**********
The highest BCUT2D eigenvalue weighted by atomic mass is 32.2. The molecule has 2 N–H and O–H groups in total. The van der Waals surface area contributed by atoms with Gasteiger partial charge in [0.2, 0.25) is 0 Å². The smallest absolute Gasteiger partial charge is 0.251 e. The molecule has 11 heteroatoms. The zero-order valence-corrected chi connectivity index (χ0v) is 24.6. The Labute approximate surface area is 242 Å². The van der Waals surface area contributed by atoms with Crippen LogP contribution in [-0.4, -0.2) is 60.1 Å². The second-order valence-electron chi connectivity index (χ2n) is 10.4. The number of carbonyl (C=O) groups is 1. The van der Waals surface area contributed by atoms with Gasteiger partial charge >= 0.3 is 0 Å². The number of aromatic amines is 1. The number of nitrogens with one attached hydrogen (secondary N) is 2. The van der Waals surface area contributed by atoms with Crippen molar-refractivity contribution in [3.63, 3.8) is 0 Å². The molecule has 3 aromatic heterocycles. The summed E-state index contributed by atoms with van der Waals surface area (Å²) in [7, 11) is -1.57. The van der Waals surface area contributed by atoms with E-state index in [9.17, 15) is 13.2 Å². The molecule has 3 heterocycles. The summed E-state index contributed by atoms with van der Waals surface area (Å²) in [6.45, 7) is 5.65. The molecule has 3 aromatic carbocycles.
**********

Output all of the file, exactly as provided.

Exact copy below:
The highest BCUT2D eigenvalue weighted by atomic mass is 32.2. The molecule has 2 N–H and O–H groups in total. The van der Waals surface area contributed by atoms with Gasteiger partial charge in [0.2, 0.25) is 0 Å². The smallest absolute Gasteiger partial charge is 0.251 e. The molecule has 11 heteroatoms. The zero-order valence-corrected chi connectivity index (χ0v) is 24.6. The Labute approximate surface area is 242 Å². The van der Waals surface area contributed by atoms with Crippen LogP contribution in [-0.4, -0.2) is 60.1 Å². The second-order valence-electron chi connectivity index (χ2n) is 10.4. The number of carbonyl (C=O) groups is 1. The van der Waals surface area contributed by atoms with Gasteiger partial charge >= 0.3 is 0 Å². The number of aromatic amines is 1. The number of nitrogens with one attached hydrogen (secondary N) is 2. The van der Waals surface area contributed by atoms with Crippen molar-refractivity contribution in [3.63, 3.8) is 0 Å². The molecule has 3 aromatic heterocycles. The summed E-state index contributed by atoms with van der Waals surface area (Å²) in [7, 11) is -1.57. The van der Waals surface area contributed by atoms with E-state index in [9.17, 15) is 13.2 Å². The molecule has 3 heterocycles. The summed E-state index contributed by atoms with van der Waals surface area (Å²) in [6.45, 7) is 5.65. The molecule has 3 aromatic carbocycles.